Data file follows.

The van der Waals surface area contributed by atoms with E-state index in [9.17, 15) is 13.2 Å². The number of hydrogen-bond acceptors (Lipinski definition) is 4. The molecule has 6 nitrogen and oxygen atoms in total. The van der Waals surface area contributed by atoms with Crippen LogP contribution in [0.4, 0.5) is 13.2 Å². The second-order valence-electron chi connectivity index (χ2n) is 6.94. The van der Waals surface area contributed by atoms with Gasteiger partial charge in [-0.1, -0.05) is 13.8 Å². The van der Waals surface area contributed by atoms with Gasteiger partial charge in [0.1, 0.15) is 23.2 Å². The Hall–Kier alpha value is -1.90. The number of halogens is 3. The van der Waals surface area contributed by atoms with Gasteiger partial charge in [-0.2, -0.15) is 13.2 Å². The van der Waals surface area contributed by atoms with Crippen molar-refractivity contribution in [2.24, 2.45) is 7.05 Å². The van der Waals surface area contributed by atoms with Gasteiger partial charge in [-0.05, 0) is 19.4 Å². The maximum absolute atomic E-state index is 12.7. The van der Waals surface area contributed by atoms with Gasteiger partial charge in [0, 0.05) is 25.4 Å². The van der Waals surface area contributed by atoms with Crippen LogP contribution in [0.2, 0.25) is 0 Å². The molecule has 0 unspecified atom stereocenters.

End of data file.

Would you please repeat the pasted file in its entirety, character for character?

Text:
The van der Waals surface area contributed by atoms with E-state index in [9.17, 15) is 13.2 Å². The number of hydrogen-bond acceptors (Lipinski definition) is 4. The molecule has 6 nitrogen and oxygen atoms in total. The van der Waals surface area contributed by atoms with Crippen LogP contribution in [0.4, 0.5) is 13.2 Å². The second-order valence-electron chi connectivity index (χ2n) is 6.94. The van der Waals surface area contributed by atoms with Gasteiger partial charge in [-0.1, -0.05) is 13.8 Å². The van der Waals surface area contributed by atoms with Gasteiger partial charge in [0.1, 0.15) is 23.2 Å². The Hall–Kier alpha value is -1.90. The number of halogens is 3. The van der Waals surface area contributed by atoms with Gasteiger partial charge in [-0.2, -0.15) is 13.2 Å². The van der Waals surface area contributed by atoms with Crippen molar-refractivity contribution in [2.24, 2.45) is 7.05 Å². The van der Waals surface area contributed by atoms with Gasteiger partial charge in [-0.05, 0) is 19.4 Å². The maximum absolute atomic E-state index is 12.7. The van der Waals surface area contributed by atoms with Gasteiger partial charge in [0, 0.05) is 25.4 Å². The van der Waals surface area contributed by atoms with Crippen LogP contribution in [0.2, 0.25) is 0 Å². The molecule has 0 unspecified atom stereocenters.